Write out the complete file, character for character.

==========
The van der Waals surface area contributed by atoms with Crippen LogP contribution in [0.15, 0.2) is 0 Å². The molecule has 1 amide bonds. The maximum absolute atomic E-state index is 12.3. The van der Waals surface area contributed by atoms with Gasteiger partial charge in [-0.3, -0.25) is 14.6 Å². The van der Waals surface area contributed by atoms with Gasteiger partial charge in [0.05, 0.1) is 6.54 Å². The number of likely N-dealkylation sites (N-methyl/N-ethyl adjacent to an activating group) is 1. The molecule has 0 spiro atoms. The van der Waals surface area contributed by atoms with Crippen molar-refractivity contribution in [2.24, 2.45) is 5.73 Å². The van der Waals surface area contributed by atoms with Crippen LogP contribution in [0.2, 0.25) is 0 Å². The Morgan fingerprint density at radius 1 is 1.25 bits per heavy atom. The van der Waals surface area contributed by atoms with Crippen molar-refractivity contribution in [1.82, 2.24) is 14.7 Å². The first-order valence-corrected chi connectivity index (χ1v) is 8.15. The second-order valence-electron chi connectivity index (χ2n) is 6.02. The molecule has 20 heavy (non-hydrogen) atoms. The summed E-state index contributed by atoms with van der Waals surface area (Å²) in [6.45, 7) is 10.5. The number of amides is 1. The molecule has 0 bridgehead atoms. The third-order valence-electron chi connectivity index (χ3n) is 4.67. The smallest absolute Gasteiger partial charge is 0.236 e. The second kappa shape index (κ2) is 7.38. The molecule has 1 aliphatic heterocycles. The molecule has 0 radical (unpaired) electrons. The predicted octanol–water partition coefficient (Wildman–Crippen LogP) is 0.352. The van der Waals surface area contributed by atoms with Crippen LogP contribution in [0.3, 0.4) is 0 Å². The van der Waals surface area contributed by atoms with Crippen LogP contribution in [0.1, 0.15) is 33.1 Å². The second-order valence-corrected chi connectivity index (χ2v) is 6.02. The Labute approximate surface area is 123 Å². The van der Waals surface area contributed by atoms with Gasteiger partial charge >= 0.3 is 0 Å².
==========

The van der Waals surface area contributed by atoms with Crippen LogP contribution in [0.15, 0.2) is 0 Å². The molecule has 1 amide bonds. The maximum absolute atomic E-state index is 12.3. The van der Waals surface area contributed by atoms with Gasteiger partial charge in [-0.3, -0.25) is 14.6 Å². The van der Waals surface area contributed by atoms with Gasteiger partial charge in [0.05, 0.1) is 6.54 Å². The number of likely N-dealkylation sites (N-methyl/N-ethyl adjacent to an activating group) is 1. The molecule has 0 spiro atoms. The van der Waals surface area contributed by atoms with Crippen molar-refractivity contribution in [2.24, 2.45) is 5.73 Å². The van der Waals surface area contributed by atoms with Crippen LogP contribution in [0.2, 0.25) is 0 Å². The Morgan fingerprint density at radius 1 is 1.25 bits per heavy atom. The van der Waals surface area contributed by atoms with Crippen molar-refractivity contribution in [1.82, 2.24) is 14.7 Å². The first-order valence-corrected chi connectivity index (χ1v) is 8.15. The second-order valence-electron chi connectivity index (χ2n) is 6.02. The molecule has 20 heavy (non-hydrogen) atoms. The summed E-state index contributed by atoms with van der Waals surface area (Å²) in [6.45, 7) is 10.5. The number of amides is 1. The molecule has 0 bridgehead atoms. The third-order valence-electron chi connectivity index (χ3n) is 4.67. The smallest absolute Gasteiger partial charge is 0.236 e. The second kappa shape index (κ2) is 7.38. The molecule has 1 aliphatic heterocycles. The molecule has 0 radical (unpaired) electrons. The predicted octanol–water partition coefficient (Wildman–Crippen LogP) is 0.352. The van der Waals surface area contributed by atoms with Crippen LogP contribution in [0.3, 0.4) is 0 Å². The van der Waals surface area contributed by atoms with Crippen LogP contribution in [0.1, 0.15) is 33.1 Å². The second-order valence-corrected chi connectivity index (χ2v) is 6.02. The Labute approximate surface area is 123 Å². The van der Waals surface area contributed by atoms with Gasteiger partial charge >= 0.3 is 0 Å².